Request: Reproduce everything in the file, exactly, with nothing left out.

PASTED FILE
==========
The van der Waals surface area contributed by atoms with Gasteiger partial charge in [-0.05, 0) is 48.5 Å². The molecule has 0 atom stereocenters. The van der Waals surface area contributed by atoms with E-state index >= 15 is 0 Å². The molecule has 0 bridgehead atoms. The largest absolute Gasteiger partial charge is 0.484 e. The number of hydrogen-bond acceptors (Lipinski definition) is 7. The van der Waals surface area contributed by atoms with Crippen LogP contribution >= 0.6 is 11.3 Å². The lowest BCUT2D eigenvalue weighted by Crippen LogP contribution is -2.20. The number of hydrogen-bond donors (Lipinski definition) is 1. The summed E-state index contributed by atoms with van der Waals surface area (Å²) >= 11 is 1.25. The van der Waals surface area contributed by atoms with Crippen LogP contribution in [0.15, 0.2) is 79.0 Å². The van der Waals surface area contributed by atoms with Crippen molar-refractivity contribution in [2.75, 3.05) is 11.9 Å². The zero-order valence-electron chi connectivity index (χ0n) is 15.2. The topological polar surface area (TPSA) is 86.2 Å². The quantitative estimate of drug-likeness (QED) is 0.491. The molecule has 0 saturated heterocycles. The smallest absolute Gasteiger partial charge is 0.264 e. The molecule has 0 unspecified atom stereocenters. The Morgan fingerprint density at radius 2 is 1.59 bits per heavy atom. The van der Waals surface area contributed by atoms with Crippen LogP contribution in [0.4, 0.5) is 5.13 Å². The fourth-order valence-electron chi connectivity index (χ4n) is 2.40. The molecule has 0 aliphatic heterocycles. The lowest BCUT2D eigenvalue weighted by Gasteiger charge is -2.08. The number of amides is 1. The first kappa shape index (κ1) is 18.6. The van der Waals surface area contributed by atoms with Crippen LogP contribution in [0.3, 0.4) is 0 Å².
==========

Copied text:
The van der Waals surface area contributed by atoms with Gasteiger partial charge in [-0.05, 0) is 48.5 Å². The molecule has 0 atom stereocenters. The van der Waals surface area contributed by atoms with E-state index >= 15 is 0 Å². The molecule has 0 bridgehead atoms. The largest absolute Gasteiger partial charge is 0.484 e. The number of hydrogen-bond acceptors (Lipinski definition) is 7. The van der Waals surface area contributed by atoms with Crippen LogP contribution >= 0.6 is 11.3 Å². The lowest BCUT2D eigenvalue weighted by Crippen LogP contribution is -2.20. The number of hydrogen-bond donors (Lipinski definition) is 1. The summed E-state index contributed by atoms with van der Waals surface area (Å²) >= 11 is 1.25. The van der Waals surface area contributed by atoms with Crippen LogP contribution in [0.15, 0.2) is 79.0 Å². The van der Waals surface area contributed by atoms with Crippen molar-refractivity contribution in [2.75, 3.05) is 11.9 Å². The zero-order valence-electron chi connectivity index (χ0n) is 15.2. The topological polar surface area (TPSA) is 86.2 Å². The quantitative estimate of drug-likeness (QED) is 0.491. The molecule has 0 saturated heterocycles. The smallest absolute Gasteiger partial charge is 0.264 e. The molecule has 0 unspecified atom stereocenters. The Morgan fingerprint density at radius 2 is 1.59 bits per heavy atom. The van der Waals surface area contributed by atoms with Crippen LogP contribution in [0.4, 0.5) is 5.13 Å². The fourth-order valence-electron chi connectivity index (χ4n) is 2.40. The molecule has 0 aliphatic heterocycles. The lowest BCUT2D eigenvalue weighted by Gasteiger charge is -2.08. The number of amides is 1. The first kappa shape index (κ1) is 18.6. The van der Waals surface area contributed by atoms with Crippen LogP contribution in [0.3, 0.4) is 0 Å².